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Economy in Brief

Japan's Labor Market Looks Its Best in Several Years, but Industry May Have Lost Steam
by Carol Stone May 30 2007

Which data are telling the better story in Japan? Production or the labor market?

Today's industrial production report continues the theme of "relapse" that Bob Brusca was talking about here on May 15. Total industrial production fell 0.1% in April, a small decline to be sure, but the second in a row. Production in two key sources of prior strength, "producer goods" and the vehicle industry, contributed to the decline, the latter also for a second month. The peak in total output was actually back in December, at 109.6, just over 2 points above the April amount.

In sharp contrast, the labor market looks good: employment has risen and unemployment declined. According to the April labor force survey, which was published May 29 in Japan, the number of people employed increased 23,000 in the month, a third consecutive rise, reaching 64,390,000, the highest since March 2001. In the Haver database "G10+", we include seasonally adjusted data for a number of industry sectors. Manufacturing contributed 220,000 to the latest monthly increase. Construction also gained, and miscellaneous services rebounded from a sudden drop in March. The numbers employed in trade and finance decreased, however.

The unemployment rate went down in April to 3.8% from 4.0%, where it had been since November. The number unemployed fell to 2,560,000 in April from 2,690,000 in March. Importantly, this decline accompanied a small increase in labor force participation. As seen in the last graph, the participation rate edged up to 60.66% from 60.57% in March. This is the highest ratio of labor force or economically active to the population over age 15 since the summer of 2003. Sometimes, as we remind frequently here, the unemployment rate falls because discouraged workers back away from the labor force. But in this case, more Japanese people are actually working or are seeking work. This pattern suggests some confidence in the economy. Indeed, it goes along with an entirely separate gauge, the "Living Anxiety" survey, which fell 5 points from February to April. Measured bi-monthly, this private research index goes down when people feel less bad. That strikes us as an appropriate approach presently, when there are many questions about the economies of Japan and its neighbors: less emphasis on ebullience and more on being cautious. Employment goes up as production goes down: which force will prevail?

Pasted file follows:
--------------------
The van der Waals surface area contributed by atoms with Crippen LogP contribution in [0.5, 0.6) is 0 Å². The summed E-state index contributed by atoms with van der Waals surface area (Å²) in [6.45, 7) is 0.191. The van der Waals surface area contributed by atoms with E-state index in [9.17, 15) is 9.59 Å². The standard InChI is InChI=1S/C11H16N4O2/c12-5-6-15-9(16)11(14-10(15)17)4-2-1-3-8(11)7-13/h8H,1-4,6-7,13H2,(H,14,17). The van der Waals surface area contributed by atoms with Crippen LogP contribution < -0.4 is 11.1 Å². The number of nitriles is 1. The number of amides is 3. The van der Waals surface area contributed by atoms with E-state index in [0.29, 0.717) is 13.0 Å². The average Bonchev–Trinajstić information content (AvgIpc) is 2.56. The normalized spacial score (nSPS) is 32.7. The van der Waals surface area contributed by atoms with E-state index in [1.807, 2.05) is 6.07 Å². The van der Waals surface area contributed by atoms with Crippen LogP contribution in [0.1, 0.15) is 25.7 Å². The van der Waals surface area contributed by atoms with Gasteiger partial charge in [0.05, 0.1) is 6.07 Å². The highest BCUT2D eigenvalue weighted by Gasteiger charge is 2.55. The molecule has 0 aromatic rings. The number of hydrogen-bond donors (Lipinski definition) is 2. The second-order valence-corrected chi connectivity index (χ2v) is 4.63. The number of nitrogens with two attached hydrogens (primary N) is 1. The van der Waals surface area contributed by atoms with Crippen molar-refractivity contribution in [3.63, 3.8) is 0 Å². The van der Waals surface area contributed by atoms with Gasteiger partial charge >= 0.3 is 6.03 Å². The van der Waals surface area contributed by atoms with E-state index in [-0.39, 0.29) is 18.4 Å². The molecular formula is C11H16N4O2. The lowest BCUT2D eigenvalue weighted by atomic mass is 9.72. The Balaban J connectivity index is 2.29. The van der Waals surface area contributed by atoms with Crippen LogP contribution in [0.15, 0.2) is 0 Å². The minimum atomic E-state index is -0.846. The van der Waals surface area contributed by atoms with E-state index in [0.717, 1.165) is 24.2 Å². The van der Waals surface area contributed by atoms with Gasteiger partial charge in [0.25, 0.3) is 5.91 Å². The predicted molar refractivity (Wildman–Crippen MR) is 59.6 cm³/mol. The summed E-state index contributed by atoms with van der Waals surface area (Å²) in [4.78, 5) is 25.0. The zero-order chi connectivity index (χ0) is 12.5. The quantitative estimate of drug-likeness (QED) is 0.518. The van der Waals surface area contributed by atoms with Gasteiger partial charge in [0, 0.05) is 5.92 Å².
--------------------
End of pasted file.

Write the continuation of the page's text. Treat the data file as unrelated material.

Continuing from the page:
JAPAN Apr 2007* Mar 2007* Feb 2007* Year Ago* 2006 2005 2004
Industrial Production (2000=100) 107.5 107.6 107.9 104.9 106.2 101.3 100.2
Producer Goods 115.9 116.3 115.2 111.2 113.3 106.2 104.9
Transport Goods** 127.9 130.9 132.7 125.8 127.6 118.2 113.5
Employment (10,000 people) 64.39 64.16 64.15 63.64 63.82 63.56 63.29
Manufacturing 11.84 11.52 11.59 11.74 11.61 11.42 11.50
Unemployment Rate (%) 3.8 4.0 4.0 4.1 4.1 4.4 4.7
Participation Rate (%) 60.7 60.6 60.6 60.3 60.1 60.4 60.4
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